It’s never too late to realize your dreams, and 70-year-old Gwen Goldman can testify to that. The now-retired social worker has been a New York Yankees fan her entire life, ever since her father used to take her to games as a little girl. When she was 10 years old she wrote a letter to her favorite team, asking if she could serve as the Yankees’ bat girl. However, much to her disappointment, she received a letter back from the general manager at the time, Roy Hamey, who told her no. He believed girls didn’t belong in the dugout.
In the letter—dated June 12, 1961—Hamey wrote, “While we agree with you that girls are certainly as capable as boys, and no doubt would be an attractive addition on the playing field, I am sure you can understand that it is a game dominated by men a young lady such as yourself would feel out of place in a dugout.”
The current Yankees general manager, Brian Cashman, recently received a forwarded email from Goldman’s daughter, Abby, who had sent a photo of her mother’s rejection letter. When he learned of Goldman’s dismissal, he decided to write to her personally. In his letter—dated June 23, 2021— Cashman wrote, “A woman belongs everywhere a man does, including the dugout…[It’s] not too late to reward and recognize the ambition you showed in writing that letter to us as a 10-year-old girl.” The manager added, “Some dreams take longer than they should to be realized, but a goal attained should not dim with the passage of time.”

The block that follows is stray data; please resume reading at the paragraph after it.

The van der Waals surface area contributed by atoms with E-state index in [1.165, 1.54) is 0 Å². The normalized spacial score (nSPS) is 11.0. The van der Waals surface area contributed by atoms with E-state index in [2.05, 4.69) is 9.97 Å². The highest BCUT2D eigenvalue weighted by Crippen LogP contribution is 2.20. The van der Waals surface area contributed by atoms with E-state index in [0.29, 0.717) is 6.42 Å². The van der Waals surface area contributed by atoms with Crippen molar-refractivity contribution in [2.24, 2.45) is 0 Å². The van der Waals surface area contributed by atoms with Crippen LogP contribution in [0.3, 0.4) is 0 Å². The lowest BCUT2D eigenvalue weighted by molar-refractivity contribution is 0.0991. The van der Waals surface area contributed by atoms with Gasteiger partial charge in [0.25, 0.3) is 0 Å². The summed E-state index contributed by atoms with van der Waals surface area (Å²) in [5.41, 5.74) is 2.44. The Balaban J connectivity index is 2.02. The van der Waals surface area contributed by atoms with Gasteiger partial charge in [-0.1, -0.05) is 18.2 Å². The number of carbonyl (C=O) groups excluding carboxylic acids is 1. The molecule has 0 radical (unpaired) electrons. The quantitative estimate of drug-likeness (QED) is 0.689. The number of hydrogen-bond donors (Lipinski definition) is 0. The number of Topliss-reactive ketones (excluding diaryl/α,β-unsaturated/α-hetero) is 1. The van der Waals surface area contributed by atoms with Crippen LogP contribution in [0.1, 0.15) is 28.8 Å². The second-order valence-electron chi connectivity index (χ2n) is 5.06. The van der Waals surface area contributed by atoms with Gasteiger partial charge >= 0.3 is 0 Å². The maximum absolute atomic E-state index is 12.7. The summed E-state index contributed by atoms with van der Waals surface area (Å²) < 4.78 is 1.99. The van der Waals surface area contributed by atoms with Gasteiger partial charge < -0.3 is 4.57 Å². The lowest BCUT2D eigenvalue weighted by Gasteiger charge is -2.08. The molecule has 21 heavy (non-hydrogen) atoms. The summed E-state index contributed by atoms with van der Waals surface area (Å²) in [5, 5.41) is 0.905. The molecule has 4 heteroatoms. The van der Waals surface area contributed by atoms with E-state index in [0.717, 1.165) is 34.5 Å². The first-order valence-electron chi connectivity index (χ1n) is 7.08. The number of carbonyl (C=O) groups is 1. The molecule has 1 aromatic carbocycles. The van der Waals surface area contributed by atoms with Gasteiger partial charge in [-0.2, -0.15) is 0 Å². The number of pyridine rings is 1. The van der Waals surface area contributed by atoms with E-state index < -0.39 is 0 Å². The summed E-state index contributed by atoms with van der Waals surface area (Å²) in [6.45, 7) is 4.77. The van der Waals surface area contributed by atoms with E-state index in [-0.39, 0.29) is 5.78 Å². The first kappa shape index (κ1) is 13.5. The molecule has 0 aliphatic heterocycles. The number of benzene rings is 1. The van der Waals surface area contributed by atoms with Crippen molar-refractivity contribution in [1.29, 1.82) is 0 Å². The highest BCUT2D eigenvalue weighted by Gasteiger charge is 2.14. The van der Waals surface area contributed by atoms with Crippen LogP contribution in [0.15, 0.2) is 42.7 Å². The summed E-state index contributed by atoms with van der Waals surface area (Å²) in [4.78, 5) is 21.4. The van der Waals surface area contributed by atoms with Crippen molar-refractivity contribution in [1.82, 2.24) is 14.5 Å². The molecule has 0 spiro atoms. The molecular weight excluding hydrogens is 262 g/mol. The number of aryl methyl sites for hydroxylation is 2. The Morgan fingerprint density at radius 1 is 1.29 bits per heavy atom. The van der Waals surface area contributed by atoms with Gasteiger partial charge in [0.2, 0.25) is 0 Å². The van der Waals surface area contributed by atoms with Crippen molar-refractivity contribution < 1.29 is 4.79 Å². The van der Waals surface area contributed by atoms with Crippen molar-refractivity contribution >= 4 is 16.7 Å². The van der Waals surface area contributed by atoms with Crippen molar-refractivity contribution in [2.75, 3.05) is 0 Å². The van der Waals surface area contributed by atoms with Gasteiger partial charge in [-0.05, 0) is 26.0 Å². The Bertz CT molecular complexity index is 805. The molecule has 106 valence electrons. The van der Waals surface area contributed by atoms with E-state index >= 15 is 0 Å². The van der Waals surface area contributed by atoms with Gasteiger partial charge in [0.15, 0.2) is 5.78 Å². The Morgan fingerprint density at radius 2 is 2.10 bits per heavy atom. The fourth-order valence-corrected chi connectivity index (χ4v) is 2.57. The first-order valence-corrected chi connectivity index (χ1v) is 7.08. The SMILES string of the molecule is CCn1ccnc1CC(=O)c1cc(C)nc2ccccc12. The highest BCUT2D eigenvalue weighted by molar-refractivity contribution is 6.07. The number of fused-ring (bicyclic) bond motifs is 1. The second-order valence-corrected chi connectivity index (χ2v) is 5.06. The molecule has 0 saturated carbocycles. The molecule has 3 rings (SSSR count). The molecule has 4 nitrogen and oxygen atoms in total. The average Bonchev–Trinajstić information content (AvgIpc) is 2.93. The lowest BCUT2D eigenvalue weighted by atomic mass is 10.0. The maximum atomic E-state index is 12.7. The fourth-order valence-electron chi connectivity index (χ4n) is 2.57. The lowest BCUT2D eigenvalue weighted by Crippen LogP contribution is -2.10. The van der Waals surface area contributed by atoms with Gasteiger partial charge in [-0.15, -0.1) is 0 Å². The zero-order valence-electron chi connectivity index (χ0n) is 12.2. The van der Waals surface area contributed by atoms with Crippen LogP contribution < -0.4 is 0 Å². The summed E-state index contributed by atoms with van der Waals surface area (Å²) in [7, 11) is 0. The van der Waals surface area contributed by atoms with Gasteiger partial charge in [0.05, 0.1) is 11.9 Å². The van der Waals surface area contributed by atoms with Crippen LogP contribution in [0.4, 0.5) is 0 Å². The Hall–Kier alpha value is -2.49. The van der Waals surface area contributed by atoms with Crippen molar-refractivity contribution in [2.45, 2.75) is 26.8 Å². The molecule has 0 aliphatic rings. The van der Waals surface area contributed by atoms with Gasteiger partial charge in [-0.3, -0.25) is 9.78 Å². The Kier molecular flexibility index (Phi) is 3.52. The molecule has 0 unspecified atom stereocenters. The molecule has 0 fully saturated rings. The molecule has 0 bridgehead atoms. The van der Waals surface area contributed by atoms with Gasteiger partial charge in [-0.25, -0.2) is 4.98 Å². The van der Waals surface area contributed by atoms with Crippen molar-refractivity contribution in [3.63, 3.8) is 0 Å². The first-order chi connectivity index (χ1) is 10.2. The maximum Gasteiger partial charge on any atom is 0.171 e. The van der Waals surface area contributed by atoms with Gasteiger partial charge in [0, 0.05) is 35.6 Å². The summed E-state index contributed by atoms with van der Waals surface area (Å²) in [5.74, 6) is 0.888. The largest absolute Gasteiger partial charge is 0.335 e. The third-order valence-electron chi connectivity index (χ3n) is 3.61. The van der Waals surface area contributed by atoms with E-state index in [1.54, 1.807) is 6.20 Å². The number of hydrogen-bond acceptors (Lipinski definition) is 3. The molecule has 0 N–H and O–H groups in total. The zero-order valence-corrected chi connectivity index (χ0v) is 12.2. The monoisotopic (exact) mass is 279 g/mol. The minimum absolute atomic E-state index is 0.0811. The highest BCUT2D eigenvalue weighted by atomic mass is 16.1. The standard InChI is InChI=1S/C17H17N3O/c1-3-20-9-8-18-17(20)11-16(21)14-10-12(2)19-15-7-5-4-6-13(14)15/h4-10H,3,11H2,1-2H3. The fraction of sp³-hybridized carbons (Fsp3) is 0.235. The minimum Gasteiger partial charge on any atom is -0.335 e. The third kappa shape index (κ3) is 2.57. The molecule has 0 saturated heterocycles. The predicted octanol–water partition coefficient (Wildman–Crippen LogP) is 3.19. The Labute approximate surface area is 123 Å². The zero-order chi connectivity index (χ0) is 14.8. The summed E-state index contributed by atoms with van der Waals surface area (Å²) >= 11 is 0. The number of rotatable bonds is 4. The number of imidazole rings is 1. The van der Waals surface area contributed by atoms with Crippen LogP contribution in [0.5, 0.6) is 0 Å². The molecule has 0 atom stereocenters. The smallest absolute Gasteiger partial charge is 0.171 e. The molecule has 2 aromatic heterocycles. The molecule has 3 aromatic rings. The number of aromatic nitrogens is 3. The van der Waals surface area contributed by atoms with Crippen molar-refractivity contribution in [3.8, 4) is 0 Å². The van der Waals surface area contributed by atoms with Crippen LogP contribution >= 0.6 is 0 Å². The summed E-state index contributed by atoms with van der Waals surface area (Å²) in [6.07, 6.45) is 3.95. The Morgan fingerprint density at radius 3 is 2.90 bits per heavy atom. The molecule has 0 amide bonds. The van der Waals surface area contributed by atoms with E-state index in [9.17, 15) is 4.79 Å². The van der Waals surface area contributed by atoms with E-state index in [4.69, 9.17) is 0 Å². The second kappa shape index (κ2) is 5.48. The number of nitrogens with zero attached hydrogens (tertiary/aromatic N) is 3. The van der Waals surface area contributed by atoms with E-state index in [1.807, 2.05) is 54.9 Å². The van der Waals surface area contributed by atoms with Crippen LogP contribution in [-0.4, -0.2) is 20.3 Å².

Finally, 60 years later, the Yankees have corrected the unfair knock back. Goldman was recently invited to the Bronx stadium to serve as an honorary bat girl in a game against the Los Angeles Angels. The special moment was part of #HOPEWeek, an annual program run by the Yankees that celebrates “individuals, families, or organizations worthy of support.”
Wearing a full Yankees uniform, Goldman threw out a ceremonial first pitch to Yankees player Tyler Wade on June 29, 2021. After her pitch, the delighted Goldman waved her cap as fans applauded. She then stood alongside manager Aaron Boone for the national anthem. “From walking in the front door of the stadium at Gate 2, to coming up to a locker with my name on it, and suiting up, then walking out onto the field. It took my breath away,” Goldman admitted. “It was a thrill of a lifetime—times a million. And I actually got to be out in the dugout, too. I threw out a ball, and I met the players. They had set up a day for me, which is something that I never would have expected.”
Even though she had been rejected 60 years ago, Goldman never stopped being a New York Yankees fan. She kept Hamey’s response on a bulletin board at her home in Connecticut for six decades. “It wasn’t what I wanted to see, but they wrote me a letter and I’ve always loved them.” She added later, “But I never in my wildest dreams ever thought that 60 years later, Brian Cashman would make this become a reality.”
Watch the Goldman’s childhood dream come true below.
Gwen Goldma was rejected by the Yankees at age 10 because she was a girl, but six decades later, she finally threw her first pitch.